According to latest surveys by Litbang Kompas, an independent research organization, Subianto is enjoying a considerable lead over the other two candidates, with about 39% of voters polled backing him compared to 18% for Pranowo and around 16% for Baswedan.

What are the key issues?

All three presidential hopefuls have made similar pledges on inclusive growth and welfare.

Jokowi's decade in office is generally seen as one of stability and growth for Southeast Asia's biggest economy.

And the three contenders have pledged to continue most of his initiatives, including boosting mining, expanding social welfare and continuing work on building a $32 billion new capital city.

The candidates have set ambitious economic expansion targets and pledged to create millions of jobs, without giving out specific details as to how they would be achieved.

Who can vote and when can we expect results?

All Indonesian citizens who are 17 or older can vote.

Following decades of authoritarian rule, Indonesia embraced democracy in 1998 and adopted a national philosophy of equality and national unity called Pancasila, which is enshrined in the country's constitution.

Despite being the world's largest Muslim-majority country, it is constitutionally a secular state with a separation of religion and state. Nevertheless, political parties often employ religion in their campaign tactics.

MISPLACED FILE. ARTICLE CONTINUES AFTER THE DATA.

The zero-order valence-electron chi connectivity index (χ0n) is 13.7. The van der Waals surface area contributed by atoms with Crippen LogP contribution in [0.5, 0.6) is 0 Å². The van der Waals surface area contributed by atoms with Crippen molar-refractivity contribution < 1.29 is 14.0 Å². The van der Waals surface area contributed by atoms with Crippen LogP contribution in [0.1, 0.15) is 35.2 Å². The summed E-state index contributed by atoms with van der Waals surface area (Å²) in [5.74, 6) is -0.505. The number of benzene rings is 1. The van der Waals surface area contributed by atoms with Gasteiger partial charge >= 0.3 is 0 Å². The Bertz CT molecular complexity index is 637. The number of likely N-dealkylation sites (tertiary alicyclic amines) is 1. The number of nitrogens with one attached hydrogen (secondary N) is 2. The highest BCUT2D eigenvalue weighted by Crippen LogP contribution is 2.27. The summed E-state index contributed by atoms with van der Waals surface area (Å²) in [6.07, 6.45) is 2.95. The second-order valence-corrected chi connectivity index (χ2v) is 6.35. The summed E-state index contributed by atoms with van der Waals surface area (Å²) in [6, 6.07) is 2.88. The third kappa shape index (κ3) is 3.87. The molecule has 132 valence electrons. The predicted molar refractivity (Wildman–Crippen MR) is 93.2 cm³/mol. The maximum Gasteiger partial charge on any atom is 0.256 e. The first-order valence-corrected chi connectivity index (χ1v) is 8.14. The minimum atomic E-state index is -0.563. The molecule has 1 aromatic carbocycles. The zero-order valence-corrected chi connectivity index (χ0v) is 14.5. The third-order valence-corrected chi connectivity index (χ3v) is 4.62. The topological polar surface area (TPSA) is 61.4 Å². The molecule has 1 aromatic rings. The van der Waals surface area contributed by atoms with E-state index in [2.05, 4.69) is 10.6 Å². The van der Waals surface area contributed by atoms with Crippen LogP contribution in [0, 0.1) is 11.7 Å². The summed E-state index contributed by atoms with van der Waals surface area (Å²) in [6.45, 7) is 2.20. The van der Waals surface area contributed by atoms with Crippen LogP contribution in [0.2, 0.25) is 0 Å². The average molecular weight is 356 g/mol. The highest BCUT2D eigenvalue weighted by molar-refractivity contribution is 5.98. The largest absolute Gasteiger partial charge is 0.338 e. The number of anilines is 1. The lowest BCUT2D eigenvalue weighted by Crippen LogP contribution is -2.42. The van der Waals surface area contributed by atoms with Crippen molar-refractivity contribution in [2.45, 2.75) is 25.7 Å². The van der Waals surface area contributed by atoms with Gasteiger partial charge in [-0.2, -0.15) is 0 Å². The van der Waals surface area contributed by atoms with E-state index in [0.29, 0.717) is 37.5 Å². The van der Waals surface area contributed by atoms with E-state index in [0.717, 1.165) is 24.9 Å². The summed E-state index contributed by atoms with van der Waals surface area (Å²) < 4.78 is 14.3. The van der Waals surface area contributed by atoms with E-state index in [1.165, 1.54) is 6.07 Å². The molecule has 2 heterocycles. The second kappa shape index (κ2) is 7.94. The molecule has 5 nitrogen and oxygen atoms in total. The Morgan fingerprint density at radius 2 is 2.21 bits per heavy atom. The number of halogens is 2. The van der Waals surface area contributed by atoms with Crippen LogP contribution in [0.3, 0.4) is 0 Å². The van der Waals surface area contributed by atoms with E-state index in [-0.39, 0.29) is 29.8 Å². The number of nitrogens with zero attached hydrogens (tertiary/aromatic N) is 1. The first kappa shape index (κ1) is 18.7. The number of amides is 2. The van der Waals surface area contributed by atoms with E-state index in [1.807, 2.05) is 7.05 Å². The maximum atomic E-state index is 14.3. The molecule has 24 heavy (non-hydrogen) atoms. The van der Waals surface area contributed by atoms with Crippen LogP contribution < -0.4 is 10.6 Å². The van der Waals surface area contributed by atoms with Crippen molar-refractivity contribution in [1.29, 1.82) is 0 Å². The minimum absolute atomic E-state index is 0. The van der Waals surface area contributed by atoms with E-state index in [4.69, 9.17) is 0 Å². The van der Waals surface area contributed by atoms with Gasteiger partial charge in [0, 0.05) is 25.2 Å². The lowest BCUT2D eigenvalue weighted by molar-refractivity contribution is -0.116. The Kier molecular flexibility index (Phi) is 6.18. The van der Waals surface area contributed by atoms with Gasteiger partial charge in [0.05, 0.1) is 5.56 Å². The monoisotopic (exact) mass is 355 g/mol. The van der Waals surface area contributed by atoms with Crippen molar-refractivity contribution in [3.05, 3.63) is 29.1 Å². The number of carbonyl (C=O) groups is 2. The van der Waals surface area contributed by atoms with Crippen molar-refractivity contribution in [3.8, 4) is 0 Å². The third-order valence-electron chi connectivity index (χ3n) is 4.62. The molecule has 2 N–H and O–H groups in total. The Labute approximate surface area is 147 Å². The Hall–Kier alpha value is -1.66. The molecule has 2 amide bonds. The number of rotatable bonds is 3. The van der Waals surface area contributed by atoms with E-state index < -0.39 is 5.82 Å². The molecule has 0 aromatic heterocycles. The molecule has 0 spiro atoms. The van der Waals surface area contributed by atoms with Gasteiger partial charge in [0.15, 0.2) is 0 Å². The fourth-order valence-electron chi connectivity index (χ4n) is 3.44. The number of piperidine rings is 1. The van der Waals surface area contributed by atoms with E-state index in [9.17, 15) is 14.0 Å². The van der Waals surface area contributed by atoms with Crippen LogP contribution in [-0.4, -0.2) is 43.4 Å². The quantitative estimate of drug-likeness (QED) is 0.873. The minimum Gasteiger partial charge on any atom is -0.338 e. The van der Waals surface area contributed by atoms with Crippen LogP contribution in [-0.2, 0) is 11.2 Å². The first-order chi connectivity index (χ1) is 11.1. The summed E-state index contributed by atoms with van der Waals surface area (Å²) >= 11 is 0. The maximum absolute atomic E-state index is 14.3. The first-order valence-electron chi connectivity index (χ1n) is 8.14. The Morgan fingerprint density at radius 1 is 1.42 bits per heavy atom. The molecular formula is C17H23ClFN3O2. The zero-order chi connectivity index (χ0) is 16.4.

The nation's parliament plays a relatively subordinate role in decision-making, with policy-making power resting with the presidency.

Under Indonesia's election rules, presidential candidates need 50% of the overall vote and at least 20% of votes in each province to win the vote.

To enter parliament, meanwhile, political parties need to secure 4% of the vote.

A preliminary result from the elections commission is likely to be announced on the evening of February 14.

The final official outcome could take as long as 35 days.

if no presidential contender gets over 50% of the votes, the contest goes to a second and final round between the top two in June.

The new president will be sworn in in October.

Komnas HAM, an independent human rights body, said there are 17 groups of people who are likely to face challenges when exercising their right to vote.

They include people with disabilities, LGBTQ communities, indigenous communities and religious minorities, among others.

In North Sumatra province, Komnas HAM found instances of discrimination against LGBTQ voters.

"People from the LGBTQ community felt increasingly insecure (to vote) because there was a statement from the regional leadership declaring Medan as an LGBTQ-free city," Pramono Ubaid Tanthowi, a Komnas HAM official, was quoted by local media outlet detik.com as saying.

Voting by people with disabilities is also likely to be low, said Kikin P. Tarigan of the Indonesian National Commission for Disabilities, pointing to inadequate efforts on the part of the election commission to register people with disabilities as voters.

"The lack of access and assistance hindered people with disabilities to be listed as eligible voters," Tarigan told DW.

Yovinus Guntur in Surabaya contributed to this report

Edited by: Srinivas Mazumdaru